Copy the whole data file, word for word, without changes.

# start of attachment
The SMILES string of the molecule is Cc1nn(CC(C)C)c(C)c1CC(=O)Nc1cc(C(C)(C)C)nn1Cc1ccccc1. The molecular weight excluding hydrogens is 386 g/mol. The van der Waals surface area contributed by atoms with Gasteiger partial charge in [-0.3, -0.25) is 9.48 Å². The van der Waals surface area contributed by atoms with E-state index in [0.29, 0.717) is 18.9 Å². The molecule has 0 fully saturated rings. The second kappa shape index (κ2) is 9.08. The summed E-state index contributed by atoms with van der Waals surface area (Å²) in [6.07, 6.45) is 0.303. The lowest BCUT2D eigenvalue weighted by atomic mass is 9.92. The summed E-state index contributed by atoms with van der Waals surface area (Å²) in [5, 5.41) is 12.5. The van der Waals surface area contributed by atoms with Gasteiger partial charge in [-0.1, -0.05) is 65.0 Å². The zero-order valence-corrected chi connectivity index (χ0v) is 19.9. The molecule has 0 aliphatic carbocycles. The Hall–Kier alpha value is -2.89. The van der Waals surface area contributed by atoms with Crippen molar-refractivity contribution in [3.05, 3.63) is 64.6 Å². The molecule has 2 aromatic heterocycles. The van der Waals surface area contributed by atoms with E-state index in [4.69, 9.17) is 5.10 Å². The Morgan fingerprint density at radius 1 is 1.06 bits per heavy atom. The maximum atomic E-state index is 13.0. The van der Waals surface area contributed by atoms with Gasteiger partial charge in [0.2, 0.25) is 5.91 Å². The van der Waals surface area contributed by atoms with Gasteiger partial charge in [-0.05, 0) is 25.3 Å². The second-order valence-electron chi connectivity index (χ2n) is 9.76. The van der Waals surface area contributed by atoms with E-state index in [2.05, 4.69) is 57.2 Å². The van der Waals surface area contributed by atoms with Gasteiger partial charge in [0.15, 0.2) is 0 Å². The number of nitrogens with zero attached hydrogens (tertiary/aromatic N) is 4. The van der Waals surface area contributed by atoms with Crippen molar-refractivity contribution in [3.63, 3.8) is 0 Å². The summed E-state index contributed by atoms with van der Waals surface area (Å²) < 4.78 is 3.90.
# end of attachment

The SMILES string of the molecule is Cc1nn(CC(C)C)c(C)c1CC(=O)Nc1cc(C(C)(C)C)nn1Cc1ccccc1. The molecular weight excluding hydrogens is 386 g/mol. The van der Waals surface area contributed by atoms with Gasteiger partial charge in [-0.3, -0.25) is 9.48 Å². The van der Waals surface area contributed by atoms with E-state index in [0.29, 0.717) is 18.9 Å². The molecule has 0 fully saturated rings. The second kappa shape index (κ2) is 9.08. The summed E-state index contributed by atoms with van der Waals surface area (Å²) in [6.07, 6.45) is 0.303. The lowest BCUT2D eigenvalue weighted by atomic mass is 9.92. The summed E-state index contributed by atoms with van der Waals surface area (Å²) in [5, 5.41) is 12.5. The van der Waals surface area contributed by atoms with Gasteiger partial charge in [-0.1, -0.05) is 65.0 Å². The zero-order valence-corrected chi connectivity index (χ0v) is 19.9. The molecule has 0 aliphatic carbocycles. The Hall–Kier alpha value is -2.89. The van der Waals surface area contributed by atoms with Crippen molar-refractivity contribution in [3.05, 3.63) is 64.6 Å². The molecule has 2 aromatic heterocycles. The van der Waals surface area contributed by atoms with E-state index in [4.69, 9.17) is 5.10 Å². The Morgan fingerprint density at radius 1 is 1.06 bits per heavy atom. The maximum atomic E-state index is 13.0. The van der Waals surface area contributed by atoms with Gasteiger partial charge in [0.2, 0.25) is 5.91 Å². The van der Waals surface area contributed by atoms with Gasteiger partial charge in [-0.05, 0) is 25.3 Å². The second-order valence-electron chi connectivity index (χ2n) is 9.76. The van der Waals surface area contributed by atoms with E-state index in [2.05, 4.69) is 57.2 Å². The van der Waals surface area contributed by atoms with Gasteiger partial charge in [0.15, 0.2) is 0 Å². The number of nitrogens with zero attached hydrogens (tertiary/aromatic N) is 4. The van der Waals surface area contributed by atoms with Crippen molar-refractivity contribution in [3.63, 3.8) is 0 Å². The summed E-state index contributed by atoms with van der Waals surface area (Å²) < 4.78 is 3.90.